Story & photos by Stephanie Tumampos / Special to the BusinessMirror
As Kory Katseanes, artistic director and conductor of Brigham Young University (BYU) Chamber Orchestra, stroked the last note of the last music piece they were playing, “An American in Paris” by composer George Gershwin, the audience started to clap on standing ovation.
The audience at the Meralco Theater in Pasig City was wowed by the BYU’s repertoire by Leonard Bernstein’s “Overture” to “West Side Story,” to Aaron Copland’s “El Salón Mexico,” and to the voice of Tim Pavino, a young Filipino-American pop balladeer who sang the hits “This is the Moment” by Anthony Warlow and a medley of “I Will Be Here” and “Warrior is a Child” by Gary Valenciano.
The Utah, US-based chamber orchestra was set to perform a series of concerts, sponsored by The Church of Jesus Christ of Latter-Day Saints (LDS), or popularly known as Mormons, in Manila, Cebu, Bohol and Palawan this month.
The BYU Orchestra Chamber concert series will be for the benefit of the host’s choice of foundation. The concert at the Meralco Theater on Tuesday was for the benefit of Caritas Manila’s various social services and development programs for the poor, such as educational scholarships.
Its last engagement will be with Tony Award-winner Lea Salonga on May 30 at the Cultural Center of the Philippines (CCP).
“It is a program of all her [Salonga’s] Broadway and Disney hits, and some other songs that she sings, as well, [like the one] in ‘Hamilton,’” said Katseanes at a news conference on Tuesday. “It’s all her best stuff.”
Part of the proceeds of the concert with Salonga will be for the benefit of her chosen foundation and for the CCP’s student scholars.
The concerts in provinces, such as in Bohol, will be for the benefit of the chosen foundation of the provincial local government.
The benefit concerts live by the BYU’s motto: “The glory of God is intelligence; enter to learn, go forth to serve; the world is our campus.”
Haidi Fajardo, area director for public affairs of LDS, told the BusinessMirror the aim of the university is to hone the students educationally, socially and culturally. So that “when they get their education [from BYU], they would work not only for themselves but to be of service to their communities.”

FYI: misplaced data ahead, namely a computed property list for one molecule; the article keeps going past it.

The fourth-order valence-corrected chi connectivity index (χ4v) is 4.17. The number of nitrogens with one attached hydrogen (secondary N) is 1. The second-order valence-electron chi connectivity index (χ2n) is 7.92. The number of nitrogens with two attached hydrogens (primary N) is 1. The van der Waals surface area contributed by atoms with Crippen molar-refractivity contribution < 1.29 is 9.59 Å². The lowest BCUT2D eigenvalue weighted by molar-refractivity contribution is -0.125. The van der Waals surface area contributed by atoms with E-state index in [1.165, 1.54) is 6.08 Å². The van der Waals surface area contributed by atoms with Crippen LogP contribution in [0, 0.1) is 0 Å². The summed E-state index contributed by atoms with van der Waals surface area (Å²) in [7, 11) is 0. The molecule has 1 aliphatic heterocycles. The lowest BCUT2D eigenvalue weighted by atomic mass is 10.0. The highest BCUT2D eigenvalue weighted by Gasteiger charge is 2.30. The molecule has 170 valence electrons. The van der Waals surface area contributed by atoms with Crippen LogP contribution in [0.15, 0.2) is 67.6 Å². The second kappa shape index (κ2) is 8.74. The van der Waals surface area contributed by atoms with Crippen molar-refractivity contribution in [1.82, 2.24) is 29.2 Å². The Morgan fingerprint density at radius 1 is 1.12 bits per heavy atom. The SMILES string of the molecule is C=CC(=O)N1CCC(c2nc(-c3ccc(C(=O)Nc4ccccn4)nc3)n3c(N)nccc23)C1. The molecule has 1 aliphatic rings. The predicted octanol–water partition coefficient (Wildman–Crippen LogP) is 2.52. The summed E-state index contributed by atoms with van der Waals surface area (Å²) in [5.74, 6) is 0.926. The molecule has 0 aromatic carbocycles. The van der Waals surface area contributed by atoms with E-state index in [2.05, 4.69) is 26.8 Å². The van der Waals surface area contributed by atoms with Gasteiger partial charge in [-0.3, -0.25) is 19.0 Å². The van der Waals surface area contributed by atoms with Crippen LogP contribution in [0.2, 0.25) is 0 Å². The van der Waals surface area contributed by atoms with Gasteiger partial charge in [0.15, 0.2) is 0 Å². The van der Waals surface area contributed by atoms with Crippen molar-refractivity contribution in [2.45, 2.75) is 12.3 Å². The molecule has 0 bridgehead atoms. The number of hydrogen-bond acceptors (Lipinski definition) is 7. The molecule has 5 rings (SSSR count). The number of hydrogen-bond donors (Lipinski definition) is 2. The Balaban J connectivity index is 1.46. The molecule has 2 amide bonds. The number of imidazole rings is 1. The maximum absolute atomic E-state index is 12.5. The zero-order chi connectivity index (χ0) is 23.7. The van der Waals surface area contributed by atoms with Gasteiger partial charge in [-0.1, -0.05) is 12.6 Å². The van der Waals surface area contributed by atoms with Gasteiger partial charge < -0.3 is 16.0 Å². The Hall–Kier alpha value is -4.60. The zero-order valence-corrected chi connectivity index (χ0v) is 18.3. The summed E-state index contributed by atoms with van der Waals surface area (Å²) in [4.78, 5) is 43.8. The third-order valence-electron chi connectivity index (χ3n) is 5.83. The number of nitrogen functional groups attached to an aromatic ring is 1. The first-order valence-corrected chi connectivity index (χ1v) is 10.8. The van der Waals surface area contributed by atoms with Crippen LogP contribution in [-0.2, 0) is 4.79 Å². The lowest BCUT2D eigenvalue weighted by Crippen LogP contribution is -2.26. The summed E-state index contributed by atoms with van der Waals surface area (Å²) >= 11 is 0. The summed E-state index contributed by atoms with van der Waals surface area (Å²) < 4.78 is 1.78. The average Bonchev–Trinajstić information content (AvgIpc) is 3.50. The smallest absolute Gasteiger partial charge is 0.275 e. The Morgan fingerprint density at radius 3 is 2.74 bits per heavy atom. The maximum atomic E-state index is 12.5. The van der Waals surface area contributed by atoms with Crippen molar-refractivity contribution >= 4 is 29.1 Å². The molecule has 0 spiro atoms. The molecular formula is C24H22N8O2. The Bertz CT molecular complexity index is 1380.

BYU, founded by LDS in 1875, Fajardo said, “Follow the teachings and examples of Jesus Christ, which is to serve others.”
Journey back ‘home’
Composed of 49 musicians, the BYU Chamber Orchestra, according to Katseanes, is “probably the most widely toured music university in the world. We’ve been in many countries, and we tour every couple of years.” This year, though, their sole destination is the Philippines, Katseanes said.
The orchestra members are proud, as three of them have had their share of Filipino experience.
Mary Griffin, a violinist and a BYU student of music, had heard stories about the Philippines from her mother, who grew up in the country. “She [Griffin’s mother] lived close to the American Cemetery near Dasmariñas [Village]” in Makati City, Griffin said in an interview with the BusinessMirror.
With business opportunities in the Philippines, her grandparents started a life in the country, with Griffin’s mother moving to Manila at the age of 10. With all the stories about the country her mother had told her, she said, “It felt a lot like coming home and I didn’t experience culture shock, because, in some way, this has become very familiar to me.” She could put personal memories into the places her mom described to her.
Two other BYU Chamber Orchestra members were excited to come back, having lived in the country for two years.
Nolan Harris, who plays the tuba, and Brennan Tolman, the percussion, felt like they’re just back home to where they’ve served as missionaries of the LDS in 2010.
Tolman, who returned to the US in November 2012 after finishing his mission in the northern Luzon, such as Lingayen and Baguio, thought he’d never be able to come back.
“Honestly, I didn’t really know if I would be able to come back. So when I found out the orchestra is coming here, I was just so excited and really wanted to be a part of it,” Tolman told the BusinessMirror. “Really, grateful to be back and it’s fun to be able to practice Tagalog again,” he said chuckling.
“It’s awesome to share music with the Filipino people,” Harris told the BusinessMirror. “It gives me a better look of the talent in the Philippines.”
Harris, who has served his mission in Cebu, can still speak Visayan well. Asked what they remember most about the Philippines, Harris said it is the happy disposition of Filipinos.
“You’d never meet Filipinos who are sad or down or angry about their situation,” he said. “They’re just happy with what they have and they’re happy to share that with others. Coming back, the whole orchestra have experienced that kind of happiness.”
For Tolman, his time in the country has helped shape his person to who he is today.
“My time here has affected how I interact with people. One thing I learned and one thing I respect and appreciate is their sense of brotherhood and their friendliness.”
He also referred to greeting “good morning” and waving his hand, and the Filipinos would answer back. Besides, the Filipinos made him feel a sense of community and willingness to share with others.